Family : Lamiaceae
Text © Dr Barbara Barisani
English translation by Mario Beltramini
The genus Ocimum includes about sixty aromatic species diffused in the tropical regions of Asia and Africa (paleo-tropical distribution). Some of them are perennial or annual herbaceous, others are evergreen shrubs.
The Ocimum basilicum L. (1753), is an annual herbaceous plant, 20 to 60 cm tall, native to the tropical regions of Asia.
Widely cultivated, it is rare to find it grown wild outside the origin locations. It is a species of difficult classification, due to its polymorphy.
The term “Ocimum” comes from the Greek word “Ωκἰμον” ( Okimon ), indicating the plant of the basil.
The specific name “basilicum” comes from the Greek term “βασιλικόσ” (Basilikos) or from the Latin “basilicum” with the meaning of “worthy of a king”.
As a matter of fact, in the old times, among the populations of Asia, of Middle East, and of the Mediterranean the basil was utilized in the production of precious perfumes and in the celebration of holy rites. Also its harvesting foresaw very complex rituals, performed by persons considered as “pure” by the community.
The plant of the basil was present not so much in the feeding as in the habits and the superstitions. It was utilized as antiseptic in the treatment of wounds and also in the embalming processes, being considered auspicious in the passage to the otherworld.
At times it got a more negative connotation, becoming a symbol of bad luck. Some sources hypothesize that the term “basil” is to be referred to “basilisk”, the legendary reptile, similar to a snake, that could kill with a single glance and with its strong venom, against which the basil was considered as the antidote.
Common names: Basilico (Italian), Albahaca, alhábega, basílico (Spanish), Basilic (French), Basil (English), Basilienkraut, Basilikum German), Manjericão (Portuguese).
In the old times it was introduced in the Mediterranean basin by Greeks and Romans. Since the Middle Ages it diffused in the rest of Europe, whilst it reached Americas at the same time of the explorations of that continent.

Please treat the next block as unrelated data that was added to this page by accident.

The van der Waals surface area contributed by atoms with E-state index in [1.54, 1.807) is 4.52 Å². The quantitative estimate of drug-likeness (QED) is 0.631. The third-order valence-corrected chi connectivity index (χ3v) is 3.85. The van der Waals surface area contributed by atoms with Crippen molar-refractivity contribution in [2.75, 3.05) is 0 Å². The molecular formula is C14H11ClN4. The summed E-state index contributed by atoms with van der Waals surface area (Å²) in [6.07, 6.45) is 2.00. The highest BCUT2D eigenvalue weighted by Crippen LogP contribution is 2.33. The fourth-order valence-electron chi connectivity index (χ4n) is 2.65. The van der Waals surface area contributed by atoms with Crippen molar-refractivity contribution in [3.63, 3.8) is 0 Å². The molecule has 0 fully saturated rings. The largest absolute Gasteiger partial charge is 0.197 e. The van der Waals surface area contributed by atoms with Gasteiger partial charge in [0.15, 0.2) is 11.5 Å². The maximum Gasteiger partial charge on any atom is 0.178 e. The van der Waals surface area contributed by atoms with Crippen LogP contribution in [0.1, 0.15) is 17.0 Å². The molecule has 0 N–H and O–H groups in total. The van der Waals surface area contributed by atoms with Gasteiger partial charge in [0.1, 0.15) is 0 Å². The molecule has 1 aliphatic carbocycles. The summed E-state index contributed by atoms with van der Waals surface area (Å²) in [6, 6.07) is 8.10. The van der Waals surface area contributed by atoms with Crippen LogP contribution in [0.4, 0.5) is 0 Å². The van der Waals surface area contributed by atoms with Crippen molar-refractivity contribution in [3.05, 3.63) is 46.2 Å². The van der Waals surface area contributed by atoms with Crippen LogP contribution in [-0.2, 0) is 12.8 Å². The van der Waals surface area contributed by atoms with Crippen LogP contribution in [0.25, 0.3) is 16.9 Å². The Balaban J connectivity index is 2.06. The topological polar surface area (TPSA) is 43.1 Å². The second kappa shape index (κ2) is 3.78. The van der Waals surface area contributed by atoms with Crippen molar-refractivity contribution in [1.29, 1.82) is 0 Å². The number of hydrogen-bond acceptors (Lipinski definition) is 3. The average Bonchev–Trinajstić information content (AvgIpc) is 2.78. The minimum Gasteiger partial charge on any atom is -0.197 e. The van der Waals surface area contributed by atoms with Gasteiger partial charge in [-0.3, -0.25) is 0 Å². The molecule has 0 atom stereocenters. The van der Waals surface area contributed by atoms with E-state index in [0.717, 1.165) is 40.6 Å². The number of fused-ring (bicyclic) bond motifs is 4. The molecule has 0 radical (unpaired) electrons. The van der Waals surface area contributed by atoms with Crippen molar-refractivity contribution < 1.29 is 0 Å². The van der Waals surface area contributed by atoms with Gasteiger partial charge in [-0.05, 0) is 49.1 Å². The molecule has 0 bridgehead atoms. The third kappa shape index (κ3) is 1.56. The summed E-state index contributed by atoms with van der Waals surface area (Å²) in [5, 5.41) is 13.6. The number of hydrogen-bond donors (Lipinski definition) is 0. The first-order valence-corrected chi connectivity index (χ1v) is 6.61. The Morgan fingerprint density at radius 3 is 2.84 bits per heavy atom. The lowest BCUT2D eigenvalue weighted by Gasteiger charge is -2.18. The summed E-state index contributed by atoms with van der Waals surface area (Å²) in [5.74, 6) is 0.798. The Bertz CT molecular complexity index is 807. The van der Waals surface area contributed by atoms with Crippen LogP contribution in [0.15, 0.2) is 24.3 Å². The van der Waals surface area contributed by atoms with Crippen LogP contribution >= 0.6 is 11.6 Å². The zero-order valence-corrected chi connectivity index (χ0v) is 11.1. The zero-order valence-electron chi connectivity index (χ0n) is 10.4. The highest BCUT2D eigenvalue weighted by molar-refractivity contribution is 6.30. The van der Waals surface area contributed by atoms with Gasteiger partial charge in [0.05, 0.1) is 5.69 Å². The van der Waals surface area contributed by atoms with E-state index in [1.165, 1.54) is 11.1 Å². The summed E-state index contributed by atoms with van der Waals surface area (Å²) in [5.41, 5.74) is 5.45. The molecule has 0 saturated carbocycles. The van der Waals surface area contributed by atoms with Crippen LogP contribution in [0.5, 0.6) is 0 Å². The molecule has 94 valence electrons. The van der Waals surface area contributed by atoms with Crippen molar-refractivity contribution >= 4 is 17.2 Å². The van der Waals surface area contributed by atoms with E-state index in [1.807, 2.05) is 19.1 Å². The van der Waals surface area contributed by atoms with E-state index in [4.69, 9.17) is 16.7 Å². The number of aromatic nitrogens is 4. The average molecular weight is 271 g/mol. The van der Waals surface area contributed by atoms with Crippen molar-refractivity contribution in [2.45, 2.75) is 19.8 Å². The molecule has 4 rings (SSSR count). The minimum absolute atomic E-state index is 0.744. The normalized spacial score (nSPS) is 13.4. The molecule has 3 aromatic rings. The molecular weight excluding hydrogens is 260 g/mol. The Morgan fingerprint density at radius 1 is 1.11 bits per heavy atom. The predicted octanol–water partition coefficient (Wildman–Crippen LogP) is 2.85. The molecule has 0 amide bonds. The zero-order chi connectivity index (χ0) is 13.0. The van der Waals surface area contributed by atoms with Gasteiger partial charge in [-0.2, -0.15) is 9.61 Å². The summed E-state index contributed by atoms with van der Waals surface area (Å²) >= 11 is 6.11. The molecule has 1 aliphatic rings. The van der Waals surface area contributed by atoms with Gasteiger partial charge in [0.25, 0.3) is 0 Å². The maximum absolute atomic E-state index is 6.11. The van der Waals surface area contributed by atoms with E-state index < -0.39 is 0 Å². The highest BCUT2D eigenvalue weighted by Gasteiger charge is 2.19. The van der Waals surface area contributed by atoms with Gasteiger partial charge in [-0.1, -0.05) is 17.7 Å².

It is very common in the Mediterranean area, where is always present in the orchards, in the aromatic and medicinal plants gardens and on the balconies. The varieties with purple leaves are utilized in the borders and in the flowerbeds to enrich the colour of the garden and of the orchard.
It is utilized in the kitchen as flavoring, in particular in the Genovese pesto, of which is the main ingredient together with garlic, pine nuts, extra virgin olive oil, coarse salt, pecorino and Parmesan cheeses.
Very common is the use of adding fresh basil leaves for flavoring salads, tomato sauces, soups, vegetable soups, besides meat, fishes and seafood dishes. The active principle is volatile, therefore it’s convenient to add the leaves to the dish only once cooking is completed.
The stem is erect, ramified, with quadrangular section.
The leaves are opposite, petiolate, ovate, with more or less sharp apex, up to 6 cm long. The colour is bright green, the margin is dentate, the surface is glossy and glabrous, of bullous appearance. During the warm hours or when touched, they emit their intense and unmistakable aroma.
The flowers are bilabiate, white or just pinkish, numerous, 10-12 mm long, merged in verticillate spikes. Each verticil has at the base a couple of leaflets transformed in bracts. Each flower has a calyx formed by an entire upper lip and an inferior one subdivided in 4 small teeth.
The corolla has an upper lip divided in 4 lobes and an inferior one entire. The fruits are 4 achenes of dark colour. The root is a taproot.
Blooming occurs between May and September.